www.miraclesormagic.com...

Therefore, although I was well on my way to deflating the "self-fulfilling prophecy" argument regarding the Bible, I realized I could avoid the issue altogether by returning to the "extra-biblical" historical documentation of Old Testament prophetic fulfillment. For example, is there any documentation outside the New Testament that shows that Jesus was executed as predicted in Jewish Scriptures such as Psalm 22 and Isaiah 53? Guess what? There is...

I soon discovered there are numerous Non-Christian sources outside the biblical texts that corroborate the events of the New Testament. In fact, there are a variety of extra-biblical sources that directly mention Jesus Christ and the rise of Christianity. I found this stunning! How could I discredit sources of historical evidence that weren't sympathetic to the person of Jesus or the cause of Christianity? In law, a witness that's either indifferent or antagonistic to the matter in question can be the most powerful testimony available.

www.allaboutthejourney.org...



posted on Nov, 6 2015 @ 05:04 PM
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originally posted by: Murgatroid
Have you walked on water, raised someone else from the dead, or healed a blind persons eyes?
When you do, THEN get back to us...

If you can get some independent verification of any of that, then you can get back to US.



posted on Nov, 6 2015 @ 05:05 PM
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originally posted by: SlapMonkey
My belief is that all "proven" predictions are simply either a case of interpretation because of vagueness (like Nostradomus, or Edgar Cayce), or a case of self-fulfilled prophecies, which people believe a prediction enough that they make it come true.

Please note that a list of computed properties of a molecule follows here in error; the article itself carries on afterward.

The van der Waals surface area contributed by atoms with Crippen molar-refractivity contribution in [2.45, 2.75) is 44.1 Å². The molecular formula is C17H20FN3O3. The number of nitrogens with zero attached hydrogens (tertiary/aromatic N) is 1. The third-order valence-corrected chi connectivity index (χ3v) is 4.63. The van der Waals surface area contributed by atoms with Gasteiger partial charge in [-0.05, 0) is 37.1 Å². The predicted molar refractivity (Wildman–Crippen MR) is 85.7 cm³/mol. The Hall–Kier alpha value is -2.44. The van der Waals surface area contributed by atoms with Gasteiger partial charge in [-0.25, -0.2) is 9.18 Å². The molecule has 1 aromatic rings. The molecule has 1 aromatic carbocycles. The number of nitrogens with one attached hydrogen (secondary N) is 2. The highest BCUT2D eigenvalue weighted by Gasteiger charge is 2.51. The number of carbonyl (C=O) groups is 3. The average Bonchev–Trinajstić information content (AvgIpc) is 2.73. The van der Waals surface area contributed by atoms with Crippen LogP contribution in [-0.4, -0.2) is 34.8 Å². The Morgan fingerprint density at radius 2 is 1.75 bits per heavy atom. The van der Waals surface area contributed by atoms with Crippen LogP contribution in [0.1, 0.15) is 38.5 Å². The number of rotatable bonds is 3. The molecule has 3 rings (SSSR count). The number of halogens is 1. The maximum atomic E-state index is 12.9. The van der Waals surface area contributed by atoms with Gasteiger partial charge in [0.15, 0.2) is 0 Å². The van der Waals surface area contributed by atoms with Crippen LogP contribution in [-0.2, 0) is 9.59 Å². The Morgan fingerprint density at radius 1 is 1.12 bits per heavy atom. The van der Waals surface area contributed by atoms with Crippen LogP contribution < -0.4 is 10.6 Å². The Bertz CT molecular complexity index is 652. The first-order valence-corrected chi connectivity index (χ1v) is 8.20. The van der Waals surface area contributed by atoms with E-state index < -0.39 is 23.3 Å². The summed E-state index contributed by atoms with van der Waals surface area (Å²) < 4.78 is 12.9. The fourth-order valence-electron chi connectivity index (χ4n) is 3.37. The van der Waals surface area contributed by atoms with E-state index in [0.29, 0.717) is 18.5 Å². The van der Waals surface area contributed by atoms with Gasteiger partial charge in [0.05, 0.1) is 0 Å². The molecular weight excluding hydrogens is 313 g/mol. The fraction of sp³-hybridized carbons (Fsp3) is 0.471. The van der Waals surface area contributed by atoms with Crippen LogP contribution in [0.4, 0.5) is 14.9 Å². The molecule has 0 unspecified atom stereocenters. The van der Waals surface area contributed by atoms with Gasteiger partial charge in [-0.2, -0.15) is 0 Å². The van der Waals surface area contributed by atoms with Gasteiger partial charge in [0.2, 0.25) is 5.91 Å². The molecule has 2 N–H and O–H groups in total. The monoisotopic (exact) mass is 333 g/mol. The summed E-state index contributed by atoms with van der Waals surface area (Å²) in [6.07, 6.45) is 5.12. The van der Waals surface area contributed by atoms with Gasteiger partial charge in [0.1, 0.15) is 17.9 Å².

Posters on ATS say this all the time but I have never seen it backed up with hard evidence...

I'm speaking of scripture specifically BTW.

See the above post for more on this as well.



posted on Nov, 6 2015 @ 05:13 PM
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originally posted by: Blue Shift
If you can get some independent verification of any of that, then you can get back to US.

I already have, which is why I am 100% convinced that it is fact.

Millions of others have as well.

God always endorses what he does through signs and wonders.

If you ever find yourself on the receiving end of one of these experiences you'll probably agree.



posted on Nov, 7 2015 @ 06:41 AM
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a reply to: Murgatroid

No you don't. We are using the English language with meanings behind words. Please stick to those meanings in future instead of your own meanings. Independent verification is not faith based. Behave yourself.



posted on Nov, 9 2015 @ 09:47 AM
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a reply to: Murgatroid

Scripture is a perfect example of self-fulfilling prophecies.

You argue that my stance isn't backed up with hard evidence--what about yours? The evidence FOR my stance is the predictions themselves.